property line disputesIf a tree falls in the forest and nobody hears it, does it make a sound?

Do you care?

A better question is if your neighbor’s tree falls on your property, do you have to pay to have it removed? What if your neighbor wants to build a shed on the edge of their property, but the plans put it partially on your property? These kinds of property line disputes often arise because while everyone thinks they know exactly where the property line is, they actually don’t. Just because you mow to an imaginary line—or even if there is a fence separating two properties—that doesn’t mean you know where the legal boundary line is. If this becomes the focus of a dispute, it is vital that you get a lawyer as soon as possible to settle the matter once and for all.

Issues That Often Lead to Property Line Disputes

Neighbors can happily co-exist for years before an issue leads to a dispute over where the property line actually is. A discrepancy of even a couple of feet can cause huge problems. Some issues that can open a can of worms when it comes to property lines include:

  • Selling the property
  • Fallen trees
  • Tree trimming
  • Landscaping
  • Fences
  • Shared driveways
  • Trespassing
  • Building a structure

The first step in finding a solution to one of these disputes is to determine exactly where the property line is.

What a Real Estate Litigation Attorney Will Do to Help You

You probably have a copy of a property survey with your other mortgage documents. Your neighbor probably has one for their plot as well. However, this survey is likely just a mortgage survey, which is not the legal document you need to prove where the boundary line is. When you hire Littlejohn Law to help resolve your dispute, we will get to work on the following:

  • Hiring a surveyor. Surveying property is as much an art as it is a science. We will hire the most professional, skilled surveyor we can to locate the actual property lines. If your surveyor is not using GPS and satellite technology, the resulting document will probably not hold up in court.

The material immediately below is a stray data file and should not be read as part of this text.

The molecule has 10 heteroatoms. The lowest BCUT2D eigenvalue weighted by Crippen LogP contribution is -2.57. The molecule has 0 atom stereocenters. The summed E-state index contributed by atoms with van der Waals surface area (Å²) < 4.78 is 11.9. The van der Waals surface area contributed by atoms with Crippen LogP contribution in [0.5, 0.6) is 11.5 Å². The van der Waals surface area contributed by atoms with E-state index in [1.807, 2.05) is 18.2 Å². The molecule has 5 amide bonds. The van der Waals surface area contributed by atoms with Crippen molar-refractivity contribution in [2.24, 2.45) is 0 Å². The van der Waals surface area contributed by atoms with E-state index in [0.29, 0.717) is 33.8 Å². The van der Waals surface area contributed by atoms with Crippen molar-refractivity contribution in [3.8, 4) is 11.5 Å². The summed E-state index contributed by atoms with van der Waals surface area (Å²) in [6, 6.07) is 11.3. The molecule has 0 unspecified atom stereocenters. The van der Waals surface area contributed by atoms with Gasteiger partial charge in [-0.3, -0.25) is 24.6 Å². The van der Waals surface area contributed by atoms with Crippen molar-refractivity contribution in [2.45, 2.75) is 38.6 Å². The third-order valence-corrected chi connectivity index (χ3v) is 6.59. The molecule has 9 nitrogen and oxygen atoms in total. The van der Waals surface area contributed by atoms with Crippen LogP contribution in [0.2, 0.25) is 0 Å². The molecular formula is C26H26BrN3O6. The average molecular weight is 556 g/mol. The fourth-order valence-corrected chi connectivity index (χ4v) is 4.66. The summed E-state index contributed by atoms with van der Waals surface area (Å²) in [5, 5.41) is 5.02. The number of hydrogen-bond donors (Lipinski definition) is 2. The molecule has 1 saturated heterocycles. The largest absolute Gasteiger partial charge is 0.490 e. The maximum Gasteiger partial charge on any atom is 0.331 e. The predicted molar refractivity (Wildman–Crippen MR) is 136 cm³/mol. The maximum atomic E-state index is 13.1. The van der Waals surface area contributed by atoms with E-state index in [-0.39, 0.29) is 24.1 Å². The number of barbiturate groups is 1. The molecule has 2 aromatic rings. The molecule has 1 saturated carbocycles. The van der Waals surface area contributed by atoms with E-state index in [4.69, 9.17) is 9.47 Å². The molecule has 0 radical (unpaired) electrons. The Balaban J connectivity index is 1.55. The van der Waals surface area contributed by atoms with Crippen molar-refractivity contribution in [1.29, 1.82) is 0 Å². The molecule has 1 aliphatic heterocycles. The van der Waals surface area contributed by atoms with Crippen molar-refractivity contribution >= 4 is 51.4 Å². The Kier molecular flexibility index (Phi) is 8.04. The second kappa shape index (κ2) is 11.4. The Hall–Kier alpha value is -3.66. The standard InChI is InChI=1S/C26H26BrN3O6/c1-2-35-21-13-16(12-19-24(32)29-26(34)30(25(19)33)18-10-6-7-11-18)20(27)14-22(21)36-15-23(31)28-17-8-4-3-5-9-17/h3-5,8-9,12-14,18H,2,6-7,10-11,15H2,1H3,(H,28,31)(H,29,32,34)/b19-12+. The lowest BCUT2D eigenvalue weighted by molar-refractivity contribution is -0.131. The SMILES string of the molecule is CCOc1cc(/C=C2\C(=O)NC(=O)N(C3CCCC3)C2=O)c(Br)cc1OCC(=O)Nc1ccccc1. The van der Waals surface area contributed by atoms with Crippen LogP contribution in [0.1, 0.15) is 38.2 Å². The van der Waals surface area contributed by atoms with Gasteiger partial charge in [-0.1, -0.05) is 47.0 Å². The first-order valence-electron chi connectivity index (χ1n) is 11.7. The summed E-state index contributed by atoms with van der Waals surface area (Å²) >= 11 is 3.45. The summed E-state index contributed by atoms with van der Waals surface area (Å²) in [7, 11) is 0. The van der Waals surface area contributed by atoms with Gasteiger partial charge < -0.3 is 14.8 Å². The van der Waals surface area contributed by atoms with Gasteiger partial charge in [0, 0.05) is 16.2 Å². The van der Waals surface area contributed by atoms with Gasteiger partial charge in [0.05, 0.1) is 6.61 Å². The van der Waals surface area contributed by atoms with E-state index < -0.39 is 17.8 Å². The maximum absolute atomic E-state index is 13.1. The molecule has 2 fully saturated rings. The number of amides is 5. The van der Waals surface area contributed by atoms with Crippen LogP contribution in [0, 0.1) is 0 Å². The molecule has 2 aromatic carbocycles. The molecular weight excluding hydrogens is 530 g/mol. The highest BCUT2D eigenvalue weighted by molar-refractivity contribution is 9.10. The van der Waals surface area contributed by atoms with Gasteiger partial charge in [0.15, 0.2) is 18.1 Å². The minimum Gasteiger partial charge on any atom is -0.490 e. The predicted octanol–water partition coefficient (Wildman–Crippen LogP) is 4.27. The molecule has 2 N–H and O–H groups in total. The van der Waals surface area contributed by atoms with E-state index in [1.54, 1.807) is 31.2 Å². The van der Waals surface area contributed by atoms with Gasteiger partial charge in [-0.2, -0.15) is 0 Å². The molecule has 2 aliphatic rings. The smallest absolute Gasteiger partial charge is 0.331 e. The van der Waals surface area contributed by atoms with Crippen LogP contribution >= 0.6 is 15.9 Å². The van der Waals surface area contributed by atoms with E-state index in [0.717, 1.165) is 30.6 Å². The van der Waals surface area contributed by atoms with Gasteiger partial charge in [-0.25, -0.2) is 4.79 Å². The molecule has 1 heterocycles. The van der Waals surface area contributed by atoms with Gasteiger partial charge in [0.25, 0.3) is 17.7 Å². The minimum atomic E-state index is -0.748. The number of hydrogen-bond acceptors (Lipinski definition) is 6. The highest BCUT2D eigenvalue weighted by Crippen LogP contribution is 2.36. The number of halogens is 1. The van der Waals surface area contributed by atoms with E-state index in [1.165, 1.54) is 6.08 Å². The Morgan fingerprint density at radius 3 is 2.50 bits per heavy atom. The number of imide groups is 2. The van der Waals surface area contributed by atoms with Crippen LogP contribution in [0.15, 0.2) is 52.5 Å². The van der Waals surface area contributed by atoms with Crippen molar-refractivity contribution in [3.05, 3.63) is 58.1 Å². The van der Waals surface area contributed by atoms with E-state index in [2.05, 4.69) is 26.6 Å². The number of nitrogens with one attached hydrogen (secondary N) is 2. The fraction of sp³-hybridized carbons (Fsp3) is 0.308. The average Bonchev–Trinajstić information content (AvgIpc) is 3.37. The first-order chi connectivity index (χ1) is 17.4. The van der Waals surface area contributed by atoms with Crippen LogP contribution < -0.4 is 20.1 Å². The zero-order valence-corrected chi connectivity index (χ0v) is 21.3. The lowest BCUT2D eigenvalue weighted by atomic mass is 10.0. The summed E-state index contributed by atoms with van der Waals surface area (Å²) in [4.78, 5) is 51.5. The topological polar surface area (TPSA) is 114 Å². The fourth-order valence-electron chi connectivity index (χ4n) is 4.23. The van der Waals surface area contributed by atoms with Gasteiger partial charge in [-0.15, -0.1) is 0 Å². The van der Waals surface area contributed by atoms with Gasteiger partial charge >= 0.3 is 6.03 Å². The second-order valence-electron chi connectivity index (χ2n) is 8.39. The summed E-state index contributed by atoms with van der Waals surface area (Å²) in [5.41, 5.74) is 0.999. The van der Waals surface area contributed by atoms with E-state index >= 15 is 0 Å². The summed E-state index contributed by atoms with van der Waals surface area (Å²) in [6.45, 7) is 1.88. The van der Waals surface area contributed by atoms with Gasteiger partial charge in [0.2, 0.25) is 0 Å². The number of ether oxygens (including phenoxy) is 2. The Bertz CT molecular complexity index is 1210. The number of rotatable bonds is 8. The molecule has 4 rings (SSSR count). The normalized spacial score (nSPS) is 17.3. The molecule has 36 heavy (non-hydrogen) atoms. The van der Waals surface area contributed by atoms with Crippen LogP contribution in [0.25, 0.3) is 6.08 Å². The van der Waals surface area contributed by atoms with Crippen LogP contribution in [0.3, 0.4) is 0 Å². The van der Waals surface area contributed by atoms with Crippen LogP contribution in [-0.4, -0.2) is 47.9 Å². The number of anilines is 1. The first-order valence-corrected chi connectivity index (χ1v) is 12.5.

• Investigating titles and deeds. We will conduct title searches and pull other relevant documents to establish a full legal picture of the two properties.
  • Talking to neighbors. Neighbors who have lived in the area longer than the parties involved in the dispute can be helpful in determining when trees were planted, who a driveway belonged to originally, how long a shed has stood, and other events.
  • Researching the history of the property. If the properties in question are more than a few decades old, it might be necessary to dig through historical records for original surveys or subdivision documents.

Contact Our Ohio Real Estate Litigation Team Today

Once we have gathered this information, we will have a strategy meeting to determine the best position to help you achieve your goals. We will create a demand package to recap the research and applicable laws that give us a strong case, and we will send it to the neighbor and their attorney. We always try to negotiate a resolution that is in our clients’ best interest, but if that’s not possible, we will take the case to court.

Before your minor dispute turns into an all-out war, contact Littlejohn Law for help.


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